The bridleway runs along the edge of the heathland and you can see over onto the heath itself for most the walk. I walked past one gate into the heath (you can go in here if you want) and kept walking until the fence bent in to the right, followed the fence line and then went through the gate onto Rammamere Heath.

From here you can explore the heath itself as much as you like. This is one of only three major areas of heath in the Greensand Country (the other two are Coopers Hill in Ampthill and RSPB The Lodge over at Sandy, both of which will hopefully be in future walks of the week at some point!).

This is a perfect time of year to be out as the heather is just coming into full flower and the heath is a carpet of purple. The lie of the land means that most of the roads and villages are completely hidden and you can look out over a view of open heath and woodland, without even a powerline or telegraph post in sight.

The heath (and Kings Wood next door) are owned by The Wildlife Trusts, Lafarge Aggegrates, Tarmac and The Greensand Trust, who manage Rammamere to stop the rare and precious heather heath turning back into woodland.

There’s a herd of Hereford cattle, and a flock of Hebridean sheep graze the heath in the summer to keep down the grasses and scrub, let the heather thrive, and help create patches of warm, bare sandy ground. The sheep are very curious and at least one of them was particularly interested in my flapjack and we had to have a brief discussion about why it absolutely wasn’t allowed a piece before it wandered off back to eat some grass.

These patches are great for Adders (which I didn’t see today but are seem fairly often around the heath) and Green Tiger Beetle, which I did mange to spot scurrying along a path.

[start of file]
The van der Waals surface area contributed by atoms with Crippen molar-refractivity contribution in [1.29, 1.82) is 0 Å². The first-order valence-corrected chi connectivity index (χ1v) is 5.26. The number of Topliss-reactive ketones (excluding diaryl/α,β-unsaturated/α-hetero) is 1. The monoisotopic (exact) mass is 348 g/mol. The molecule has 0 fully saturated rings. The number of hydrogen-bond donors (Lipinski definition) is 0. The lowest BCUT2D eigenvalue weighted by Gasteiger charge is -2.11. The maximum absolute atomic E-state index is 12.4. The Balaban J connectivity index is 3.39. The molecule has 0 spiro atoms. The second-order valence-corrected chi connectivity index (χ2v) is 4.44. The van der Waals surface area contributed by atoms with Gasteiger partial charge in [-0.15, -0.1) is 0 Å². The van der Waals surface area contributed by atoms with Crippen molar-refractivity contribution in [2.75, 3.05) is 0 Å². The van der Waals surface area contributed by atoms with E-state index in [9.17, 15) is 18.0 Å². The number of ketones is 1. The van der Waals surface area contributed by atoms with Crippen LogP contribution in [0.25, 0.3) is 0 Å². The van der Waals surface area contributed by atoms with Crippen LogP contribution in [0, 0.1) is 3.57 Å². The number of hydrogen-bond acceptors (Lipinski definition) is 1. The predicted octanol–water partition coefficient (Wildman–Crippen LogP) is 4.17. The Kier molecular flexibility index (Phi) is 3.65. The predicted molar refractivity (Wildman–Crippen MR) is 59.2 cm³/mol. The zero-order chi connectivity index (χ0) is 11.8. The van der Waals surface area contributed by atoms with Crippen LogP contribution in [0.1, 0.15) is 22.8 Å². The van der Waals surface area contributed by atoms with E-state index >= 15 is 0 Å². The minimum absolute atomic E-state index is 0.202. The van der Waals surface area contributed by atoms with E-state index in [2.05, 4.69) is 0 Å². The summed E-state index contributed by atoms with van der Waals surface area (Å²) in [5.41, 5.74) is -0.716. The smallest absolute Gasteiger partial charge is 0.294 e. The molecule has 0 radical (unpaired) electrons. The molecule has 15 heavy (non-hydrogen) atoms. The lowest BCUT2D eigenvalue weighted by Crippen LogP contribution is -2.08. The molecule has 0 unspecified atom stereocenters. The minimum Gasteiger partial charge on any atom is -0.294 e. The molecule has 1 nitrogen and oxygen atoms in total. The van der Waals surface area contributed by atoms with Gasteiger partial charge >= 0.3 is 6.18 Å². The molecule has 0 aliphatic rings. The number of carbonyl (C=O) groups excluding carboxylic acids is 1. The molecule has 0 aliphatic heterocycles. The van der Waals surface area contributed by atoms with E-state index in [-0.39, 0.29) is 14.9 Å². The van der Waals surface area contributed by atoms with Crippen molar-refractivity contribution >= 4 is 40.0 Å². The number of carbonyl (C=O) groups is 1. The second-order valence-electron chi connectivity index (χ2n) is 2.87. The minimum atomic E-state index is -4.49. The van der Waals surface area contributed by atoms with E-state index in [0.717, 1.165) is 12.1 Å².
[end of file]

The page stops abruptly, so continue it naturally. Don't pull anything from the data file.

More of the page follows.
After a couple of loops of the heath (if you’re not feeling brave enough to wander you can just bear slightly right from the kissing gate and follow the main track across the top of the heathland) head for the main gate out on the Kings Wood side of the heath (I somehow managed to forget to take a picture of the gate but


At this point you can follow the broad track straight back to the car park, or look for the sign into Kings Wood on your left and head up the hill through the trees.

Kings Wood is a lovely, open woodland full of hornbeam and small-leaved lime. It’s history goes back centuries, and it’s still surrounded by a massive bank and ditch marking the ancient boundary of the wood. If you’re lucky (and visiting a bit earlier in the year you might spot Purple Emperor butterflies fluttering around the taller oaks.


There are lots of paths to explore here, but I just kept following the bridleway as it curved through the wood and the back down to meet the main path again. At this point you turn right through a little fenced bridge (this was put up fairly recently to protect the wood bank from people climbing over it to get into the wood) then immediately left and through the gate.

This drops you back at the start of the dry valley and it’s a few yards stroll (after another stop for lizards) back to the car park.

Walk Report- GSCLP